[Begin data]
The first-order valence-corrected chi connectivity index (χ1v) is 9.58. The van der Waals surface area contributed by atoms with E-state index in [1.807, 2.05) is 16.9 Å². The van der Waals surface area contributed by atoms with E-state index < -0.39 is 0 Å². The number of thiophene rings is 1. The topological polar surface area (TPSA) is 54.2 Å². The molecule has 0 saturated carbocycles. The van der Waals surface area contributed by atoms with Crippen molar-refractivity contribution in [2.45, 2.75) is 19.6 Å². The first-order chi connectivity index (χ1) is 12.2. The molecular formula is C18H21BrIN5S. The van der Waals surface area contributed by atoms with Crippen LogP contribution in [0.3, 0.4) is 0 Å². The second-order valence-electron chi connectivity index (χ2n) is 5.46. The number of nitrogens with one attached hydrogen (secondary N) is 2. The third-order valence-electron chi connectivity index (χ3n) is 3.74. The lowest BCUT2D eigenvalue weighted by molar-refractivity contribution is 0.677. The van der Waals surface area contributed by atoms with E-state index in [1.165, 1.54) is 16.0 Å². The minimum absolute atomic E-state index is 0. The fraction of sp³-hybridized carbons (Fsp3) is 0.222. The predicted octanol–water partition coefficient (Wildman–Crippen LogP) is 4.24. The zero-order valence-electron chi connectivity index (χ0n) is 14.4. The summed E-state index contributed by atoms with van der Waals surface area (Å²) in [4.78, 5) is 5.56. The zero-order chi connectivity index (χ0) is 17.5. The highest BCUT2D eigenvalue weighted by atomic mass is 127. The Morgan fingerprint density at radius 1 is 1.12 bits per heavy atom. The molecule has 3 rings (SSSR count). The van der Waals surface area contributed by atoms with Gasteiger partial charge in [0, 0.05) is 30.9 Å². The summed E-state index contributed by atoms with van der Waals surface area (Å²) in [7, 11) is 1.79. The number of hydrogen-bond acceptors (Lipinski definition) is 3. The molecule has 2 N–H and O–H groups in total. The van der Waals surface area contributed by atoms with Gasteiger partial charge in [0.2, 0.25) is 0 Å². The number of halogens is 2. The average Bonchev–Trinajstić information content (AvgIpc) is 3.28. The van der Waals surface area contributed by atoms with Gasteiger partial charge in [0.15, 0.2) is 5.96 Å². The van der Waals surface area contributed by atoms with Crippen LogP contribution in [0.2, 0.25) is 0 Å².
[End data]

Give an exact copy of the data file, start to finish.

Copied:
The first-order valence-corrected chi connectivity index (χ1v) is 9.58. The van der Waals surface area contributed by atoms with E-state index in [1.807, 2.05) is 16.9 Å². The van der Waals surface area contributed by atoms with E-state index < -0.39 is 0 Å². The number of thiophene rings is 1. The topological polar surface area (TPSA) is 54.2 Å². The molecule has 0 saturated carbocycles. The van der Waals surface area contributed by atoms with Crippen molar-refractivity contribution in [2.45, 2.75) is 19.6 Å². The first-order chi connectivity index (χ1) is 12.2. The molecular formula is C18H21BrIN5S. The van der Waals surface area contributed by atoms with Crippen LogP contribution in [0.3, 0.4) is 0 Å². The second-order valence-electron chi connectivity index (χ2n) is 5.46. The number of nitrogens with one attached hydrogen (secondary N) is 2. The third-order valence-electron chi connectivity index (χ3n) is 3.74. The lowest BCUT2D eigenvalue weighted by molar-refractivity contribution is 0.677. The van der Waals surface area contributed by atoms with E-state index in [1.165, 1.54) is 16.0 Å². The minimum absolute atomic E-state index is 0. The fraction of sp³-hybridized carbons (Fsp3) is 0.222. The predicted octanol–water partition coefficient (Wildman–Crippen LogP) is 4.24. The zero-order valence-electron chi connectivity index (χ0n) is 14.4. The summed E-state index contributed by atoms with van der Waals surface area (Å²) in [4.78, 5) is 5.56. The zero-order chi connectivity index (χ0) is 17.5. The highest BCUT2D eigenvalue weighted by atomic mass is 127. The Morgan fingerprint density at radius 1 is 1.12 bits per heavy atom. The molecule has 3 rings (SSSR count). The van der Waals surface area contributed by atoms with Gasteiger partial charge in [0, 0.05) is 30.9 Å². The summed E-state index contributed by atoms with van der Waals surface area (Å²) in [7, 11) is 1.79. The number of hydrogen-bond acceptors (Lipinski definition) is 3. The molecule has 2 N–H and O–H groups in total. The van der Waals surface area contributed by atoms with Gasteiger partial charge in [0.2, 0.25) is 0 Å². The number of halogens is 2. The average Bonchev–Trinajstić information content (AvgIpc) is 3.28. The van der Waals surface area contributed by atoms with Gasteiger partial charge in [0.15, 0.2) is 5.96 Å². The van der Waals surface area contributed by atoms with Crippen LogP contribution in [0.2, 0.25) is 0 Å².